Genaro Dual Consensus Mechanism
As an alternative to PoW, the proof-of-stake mechanism (PoS) drastically reduces power consumption and is the preferred choice for many blockchain networks. However, PoS cannot be considered as a perfect consensus mechanism, and it may even be lacking in some aspects. This is because PoS lacks the hash power of PoW, and it is much cheaper for malicious nodes to launch an attack on the network. Two well-known examples include: long-range attacks and nothing at stake attacks.
- Long-Range Attack
A long-range attack means that an attacker can fork the network from any previous block. Once the deposit required for PoS is returned, the incentive to add new blocks from the current block is gone. When two-third of the verifiers jointly go back to the past block and maliciously recreate a chain, the original and longest chain becomes invalid.
- Nothing at Stake Attack
Validators betting on multiple blocks simultaneously within the same network can effectively compromise the security of the main chain without paying any price.
Genaro addresses the security concerns of PoS through the implementation of SPoR. Genaro Network’s hybrid consensus mechanism screens trusted nodes by using SPoR, which requires nodes to pay a certain price (in terms of storage and hash power) that will directly address the issue of nothing at stake attacks.
In addition, if an attacker participates in the PoS consensus mechanism previously, it will return to the past block and will not have the subsequent storage information from the network to add new blocks to the chain even if their staked tokens have been returned to them. The network will judge that the malicious chain is not the longest chain currently, and will penalize the malicious nodes directly.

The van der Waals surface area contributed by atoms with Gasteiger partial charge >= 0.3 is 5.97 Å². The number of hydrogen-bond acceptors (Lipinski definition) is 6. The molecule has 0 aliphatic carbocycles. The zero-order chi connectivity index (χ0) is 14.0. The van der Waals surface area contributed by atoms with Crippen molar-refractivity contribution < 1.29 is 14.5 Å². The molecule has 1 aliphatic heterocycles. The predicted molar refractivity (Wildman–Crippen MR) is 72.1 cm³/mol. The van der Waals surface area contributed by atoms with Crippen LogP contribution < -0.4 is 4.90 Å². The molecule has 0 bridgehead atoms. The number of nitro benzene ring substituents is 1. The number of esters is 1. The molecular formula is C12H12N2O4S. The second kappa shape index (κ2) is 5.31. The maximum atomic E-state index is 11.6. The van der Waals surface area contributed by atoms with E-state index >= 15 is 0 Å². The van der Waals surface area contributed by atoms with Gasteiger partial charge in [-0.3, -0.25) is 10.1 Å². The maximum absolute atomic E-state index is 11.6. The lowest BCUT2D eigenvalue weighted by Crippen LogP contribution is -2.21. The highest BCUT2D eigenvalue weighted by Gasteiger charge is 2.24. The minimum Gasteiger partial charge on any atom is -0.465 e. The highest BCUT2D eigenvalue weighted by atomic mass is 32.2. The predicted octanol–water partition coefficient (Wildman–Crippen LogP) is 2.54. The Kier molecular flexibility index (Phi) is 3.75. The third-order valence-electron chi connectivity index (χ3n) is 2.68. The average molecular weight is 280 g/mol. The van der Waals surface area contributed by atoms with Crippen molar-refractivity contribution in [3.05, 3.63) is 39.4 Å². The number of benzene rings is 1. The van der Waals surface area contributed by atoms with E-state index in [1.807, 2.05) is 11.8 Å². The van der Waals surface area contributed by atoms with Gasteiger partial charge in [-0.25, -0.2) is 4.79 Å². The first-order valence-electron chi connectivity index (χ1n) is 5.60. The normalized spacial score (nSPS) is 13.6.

Proof of Retrievability (PoR) helps to prove to the client that the target file exists and is not damaged. Sentinel Proof of Retrievability (SPoR) is an improved form of PoR. This algorithm improves data retrievability by setting up “sentinels”. When a file is split into pieces, each fragment generates a hash value called “sentinel”, and the sentinel is sent to random nodes, which are called “challengers”. Whenever a client reads a file, the sentinel in the challenger performs computation for the proof of data retrievability, and the randomly selected challenger avoids malicious computation according to game theory. Such a mechanism can greatly improve the computation speed for proof of data retrievability when the file is read, thus improving the file reading speed.
For example, if a file is cut into six copies, with the excess storage distributed on different nodes, then the function of SPoR is equivalent to numbering each of these six files and their backups (1–6), and generating a hash (1x-6x) together with the files to be stored on the nodes. When a file needs to be retrieved, a randomly selected challenger first verifies the hash (1x-6x) provided by the node, which can prove that the file is secure and has not been maliciously corrupted; the retrieved file has a ‘serial code’ and can be put back together as a complete file, just like the code on the back of a puzzle that indicates the location of the puzzle pieces.
Thus, SPoR is equivalent to performing a meaningful mini-PoW calculation, which ensures network stability by maintaining the amount of information input into the system. In practice, when the data is being retrieved, the nodes will first undergo PoS, after which the challenger will prove that the data is intact. Once the transaction records have been added to a block, the network will elect a node that will add the block to the existing chain.